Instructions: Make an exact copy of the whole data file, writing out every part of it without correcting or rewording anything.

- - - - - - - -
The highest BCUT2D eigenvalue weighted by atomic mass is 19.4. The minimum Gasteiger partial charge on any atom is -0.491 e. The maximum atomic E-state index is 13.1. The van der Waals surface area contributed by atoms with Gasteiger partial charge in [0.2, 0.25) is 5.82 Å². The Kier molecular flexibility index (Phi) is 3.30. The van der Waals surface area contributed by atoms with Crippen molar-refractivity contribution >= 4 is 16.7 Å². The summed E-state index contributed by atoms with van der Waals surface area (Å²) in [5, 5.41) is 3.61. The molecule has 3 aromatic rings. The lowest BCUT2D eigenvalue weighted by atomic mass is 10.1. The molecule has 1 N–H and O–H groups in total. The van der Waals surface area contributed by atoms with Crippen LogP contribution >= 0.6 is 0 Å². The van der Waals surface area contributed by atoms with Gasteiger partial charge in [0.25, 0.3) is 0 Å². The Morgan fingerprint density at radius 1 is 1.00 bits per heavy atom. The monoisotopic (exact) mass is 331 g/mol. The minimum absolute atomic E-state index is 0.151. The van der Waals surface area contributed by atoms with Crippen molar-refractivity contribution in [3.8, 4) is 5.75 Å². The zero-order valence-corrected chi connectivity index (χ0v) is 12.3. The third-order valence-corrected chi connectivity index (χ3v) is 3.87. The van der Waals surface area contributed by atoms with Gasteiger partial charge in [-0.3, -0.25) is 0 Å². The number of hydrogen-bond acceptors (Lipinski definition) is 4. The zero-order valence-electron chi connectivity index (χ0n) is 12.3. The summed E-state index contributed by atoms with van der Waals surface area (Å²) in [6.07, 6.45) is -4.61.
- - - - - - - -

The highest BCUT2D eigenvalue weighted by atomic mass is 19.4. The minimum Gasteiger partial charge on any atom is -0.491 e. The maximum atomic E-state index is 13.1. The van der Waals surface area contributed by atoms with Gasteiger partial charge in [0.2, 0.25) is 5.82 Å². The Kier molecular flexibility index (Phi) is 3.30. The van der Waals surface area contributed by atoms with Crippen molar-refractivity contribution >= 4 is 16.7 Å². The summed E-state index contributed by atoms with van der Waals surface area (Å²) in [5, 5.41) is 3.61. The molecule has 3 aromatic rings. The lowest BCUT2D eigenvalue weighted by atomic mass is 10.1. The molecule has 1 N–H and O–H groups in total. The van der Waals surface area contributed by atoms with Crippen LogP contribution >= 0.6 is 0 Å². The van der Waals surface area contributed by atoms with Gasteiger partial charge in [0.25, 0.3) is 0 Å². The Morgan fingerprint density at radius 1 is 1.00 bits per heavy atom. The monoisotopic (exact) mass is 331 g/mol. The minimum absolute atomic E-state index is 0.151. The van der Waals surface area contributed by atoms with Crippen molar-refractivity contribution in [3.8, 4) is 5.75 Å². The zero-order valence-corrected chi connectivity index (χ0v) is 12.3. The third-order valence-corrected chi connectivity index (χ3v) is 3.87. The van der Waals surface area contributed by atoms with Gasteiger partial charge in [-0.3, -0.25) is 0 Å². The number of hydrogen-bond acceptors (Lipinski definition) is 4. The zero-order valence-electron chi connectivity index (χ0n) is 12.3. The summed E-state index contributed by atoms with van der Waals surface area (Å²) in [6.07, 6.45) is -4.61.